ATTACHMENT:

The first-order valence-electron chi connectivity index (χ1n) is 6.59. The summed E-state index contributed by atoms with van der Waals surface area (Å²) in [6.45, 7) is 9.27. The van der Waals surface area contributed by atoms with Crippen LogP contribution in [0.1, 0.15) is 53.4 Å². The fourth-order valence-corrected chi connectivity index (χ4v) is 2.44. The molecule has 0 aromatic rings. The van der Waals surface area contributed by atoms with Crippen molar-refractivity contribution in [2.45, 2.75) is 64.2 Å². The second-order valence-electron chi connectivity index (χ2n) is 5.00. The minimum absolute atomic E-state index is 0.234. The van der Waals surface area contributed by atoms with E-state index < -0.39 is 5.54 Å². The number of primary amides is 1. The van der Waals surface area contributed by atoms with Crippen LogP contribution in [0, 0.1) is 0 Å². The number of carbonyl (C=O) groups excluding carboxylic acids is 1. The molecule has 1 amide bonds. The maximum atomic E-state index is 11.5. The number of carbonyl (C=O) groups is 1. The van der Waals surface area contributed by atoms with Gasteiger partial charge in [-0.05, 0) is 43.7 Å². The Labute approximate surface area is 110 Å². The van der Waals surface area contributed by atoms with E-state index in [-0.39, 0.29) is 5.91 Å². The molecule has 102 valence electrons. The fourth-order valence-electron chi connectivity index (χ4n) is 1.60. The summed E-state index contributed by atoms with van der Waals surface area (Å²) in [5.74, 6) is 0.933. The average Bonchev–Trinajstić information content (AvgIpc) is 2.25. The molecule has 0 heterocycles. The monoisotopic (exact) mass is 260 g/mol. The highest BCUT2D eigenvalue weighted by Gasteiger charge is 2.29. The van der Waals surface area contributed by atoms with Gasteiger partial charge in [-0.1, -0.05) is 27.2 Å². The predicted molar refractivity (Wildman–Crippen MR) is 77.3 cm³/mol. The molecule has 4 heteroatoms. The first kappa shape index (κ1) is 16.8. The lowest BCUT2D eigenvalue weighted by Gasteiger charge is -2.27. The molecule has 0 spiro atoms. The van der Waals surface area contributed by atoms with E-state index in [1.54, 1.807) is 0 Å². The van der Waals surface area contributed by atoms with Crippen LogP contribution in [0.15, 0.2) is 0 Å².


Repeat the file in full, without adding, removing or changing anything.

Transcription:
The first-order valence-electron chi connectivity index (χ1n) is 6.59. The summed E-state index contributed by atoms with van der Waals surface area (Å²) in [6.45, 7) is 9.27. The van der Waals surface area contributed by atoms with Crippen LogP contribution in [0.1, 0.15) is 53.4 Å². The fourth-order valence-corrected chi connectivity index (χ4v) is 2.44. The molecule has 0 aromatic rings. The van der Waals surface area contributed by atoms with Crippen molar-refractivity contribution in [2.45, 2.75) is 64.2 Å². The second-order valence-electron chi connectivity index (χ2n) is 5.00. The minimum absolute atomic E-state index is 0.234. The van der Waals surface area contributed by atoms with E-state index < -0.39 is 5.54 Å². The number of primary amides is 1. The van der Waals surface area contributed by atoms with Crippen LogP contribution in [0, 0.1) is 0 Å². The number of carbonyl (C=O) groups excluding carboxylic acids is 1. The molecule has 1 amide bonds. The maximum atomic E-state index is 11.5. The number of carbonyl (C=O) groups is 1. The van der Waals surface area contributed by atoms with Gasteiger partial charge in [-0.05, 0) is 43.7 Å². The Labute approximate surface area is 110 Å². The van der Waals surface area contributed by atoms with E-state index in [-0.39, 0.29) is 5.91 Å². The molecule has 102 valence electrons. The fourth-order valence-electron chi connectivity index (χ4n) is 1.60. The summed E-state index contributed by atoms with van der Waals surface area (Å²) in [5.74, 6) is 0.933. The average Bonchev–Trinajstić information content (AvgIpc) is 2.25. The molecule has 0 heterocycles. The monoisotopic (exact) mass is 260 g/mol. The highest BCUT2D eigenvalue weighted by Gasteiger charge is 2.29. The van der Waals surface area contributed by atoms with Gasteiger partial charge in [-0.1, -0.05) is 27.2 Å². The predicted molar refractivity (Wildman–Crippen MR) is 77.3 cm³/mol. The molecule has 4 heteroatoms. The first kappa shape index (κ1) is 16.8. The lowest BCUT2D eigenvalue weighted by Gasteiger charge is -2.27. The molecule has 0 spiro atoms. The van der Waals surface area contributed by atoms with E-state index in [1.54, 1.807) is 0 Å². The van der Waals surface area contributed by atoms with Crippen LogP contribution in [0.15, 0.2) is 0 Å².